studied.

On March 20, 1980, Mount St. Helens experienced a magnitude 4.2 earthquake; and, on March 27, steam venting started. By the end of April, the north side of the mountain had started to bulge. On May 18, a second earthquake, of magnitude 5.1, triggered a massive collapse of the north face of the mountain. It was the largest known debris avalanche in recorded history. The magma in St. Helens burst forth into a large-scale pyroclastic flow that flattened vegetation and buildings over 230 square miles. More than 1.5 million metric tons of sulfur dioxide were released into the atmosphere. On the Volcanic Explosivity Index scale, the eruption was rated a five (a Plinian eruption).

When Mount St. Helens erupted, the collapse of the northern flank of St. Helens mixed with ice, snow, and water to create lahars (volcanic mudflows). The lahars flowed many miles down the Toutle and Cowlitz Rivers, destroying bridges and lumber camps. A total of 3,900,000 cubic yards of material was transported 17 miles south into the Columbia River by the mudflows.

For more than nine hours, a vigorous plume of ash erupted, eventually reaching 12 to 16 miles above sea level. The plume moved eastward at an average speed of 60 miles per hour with ash reaching Idaho by noon. Ashes from the eruption were found collecting on top of cars and roofs next morning, as far as the city of Edmonton in Alberta, Canada.

Mount St. Helens is geologically young compared with the other major Cascade volcanoes. It formed only within the past 40,000 years, and the pre-1980 summit cone began rising about 2,200 years ago. The volcano is considered the most active in the Cascades within the last 10,000 or so years.

Prior to the 1980 eruption, Mount St. Helens was the fifth-highest peak in Washington. It stood out prominently from surrounding hills because of the symmetry and extensive snow and ice cover of the pre-1980 summit cone. The peak rose more than 5,000 feet above its base, where the lower flanks merge with adjacent ridges. The mountain is 6 miles across at its base, which is at an elevation of 4,400 feet on the northeastern side and 4,000 feet elsewhere. At the pre-eruption tree line, the width of the cone was 4 miles.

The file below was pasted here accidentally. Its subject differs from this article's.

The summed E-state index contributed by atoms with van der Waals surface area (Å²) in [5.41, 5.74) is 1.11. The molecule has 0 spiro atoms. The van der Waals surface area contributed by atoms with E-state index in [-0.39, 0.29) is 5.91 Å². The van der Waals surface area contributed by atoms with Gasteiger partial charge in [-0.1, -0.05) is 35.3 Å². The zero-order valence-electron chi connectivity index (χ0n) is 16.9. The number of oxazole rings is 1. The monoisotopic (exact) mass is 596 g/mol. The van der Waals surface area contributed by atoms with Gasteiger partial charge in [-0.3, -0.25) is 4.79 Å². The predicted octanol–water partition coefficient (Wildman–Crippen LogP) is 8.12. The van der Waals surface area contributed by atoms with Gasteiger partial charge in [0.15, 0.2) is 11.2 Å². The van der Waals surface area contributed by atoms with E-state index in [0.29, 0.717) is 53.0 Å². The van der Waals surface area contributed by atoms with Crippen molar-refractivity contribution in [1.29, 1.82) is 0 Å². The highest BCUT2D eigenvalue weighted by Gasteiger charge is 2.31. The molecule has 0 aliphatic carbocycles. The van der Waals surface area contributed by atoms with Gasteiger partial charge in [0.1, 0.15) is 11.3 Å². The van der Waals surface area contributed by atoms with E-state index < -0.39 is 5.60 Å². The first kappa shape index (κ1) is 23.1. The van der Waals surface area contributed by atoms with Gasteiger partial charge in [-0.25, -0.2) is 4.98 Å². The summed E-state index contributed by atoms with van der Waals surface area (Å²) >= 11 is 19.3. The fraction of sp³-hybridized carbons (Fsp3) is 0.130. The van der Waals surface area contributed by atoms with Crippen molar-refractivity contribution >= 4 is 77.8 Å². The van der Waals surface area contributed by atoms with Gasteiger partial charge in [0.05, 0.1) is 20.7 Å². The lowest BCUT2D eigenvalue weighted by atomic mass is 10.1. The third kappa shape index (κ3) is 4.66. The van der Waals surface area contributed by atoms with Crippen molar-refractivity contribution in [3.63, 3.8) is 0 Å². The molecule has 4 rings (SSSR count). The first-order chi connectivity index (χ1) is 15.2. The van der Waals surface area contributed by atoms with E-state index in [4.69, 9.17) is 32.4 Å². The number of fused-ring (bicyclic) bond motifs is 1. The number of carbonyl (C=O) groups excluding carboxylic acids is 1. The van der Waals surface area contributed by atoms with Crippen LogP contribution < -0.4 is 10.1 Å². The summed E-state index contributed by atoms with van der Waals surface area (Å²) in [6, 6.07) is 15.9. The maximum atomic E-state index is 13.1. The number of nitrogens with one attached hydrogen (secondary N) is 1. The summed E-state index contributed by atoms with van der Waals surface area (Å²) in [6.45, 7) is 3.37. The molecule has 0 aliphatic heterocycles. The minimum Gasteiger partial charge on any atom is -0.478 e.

Streams that originate on the volcano enter three main river systems: the Toutle River on the north and northwest, the Kalama River on the west, and the Lewis River on the south and east. The streams are fed by abundant rain and snow. The average annual rainfall is 140 inches, and the snow pack on the mountain's upper slopes can reach 16 feet. The Lewis River is impounded by three dams for hydroelectric power generation. The southern and eastern sides of the volcano drain into an upstream impoundment, the Swift Reservoir, which is directly south of the volcano's peak.

Between 1980 and 1986, activity continued at Mount St. Helens, with a new lava dome forming in the crater. Numerous small explosions and dome-building eruptions occurred. From December 7, 1989, to January 6, 1990, and from November 5, 1990, to February 14, 1991, the mountain erupted with sometimes huge clouds of ash.

Magma reached the surface of the volcano about October 11, 2004, resulting in the building of a new lava dome on the existing dome's south side. This new dome continued to grow throughout 2005 and into 2006. On January 16, 2008, steam began seeping from a fracture on top of the lava dome. Associated seismic activity was the most noteworthy since 2004. Scientists suspended activities in the crater and the mountain flanks, but the risk of a major eruption was deemed low. By the end of January, the eruption paused; no more lava was being extruded from the lava dome. On July 10, 2008, it was determined that the eruption had ended, after more than six months of no volcanic activity.

State Route 504, locally known as the Spirit Lake Memorial Highway, connects with Interstate 5 at Exit 49, 34 miles to the west of the mountain. The community nearest the volcano is Cougar, Washington, in the Lewis River valley 11 miles south-southwest of the peak. Gifford Pinchot National Forest surrounds Mount St. Helens.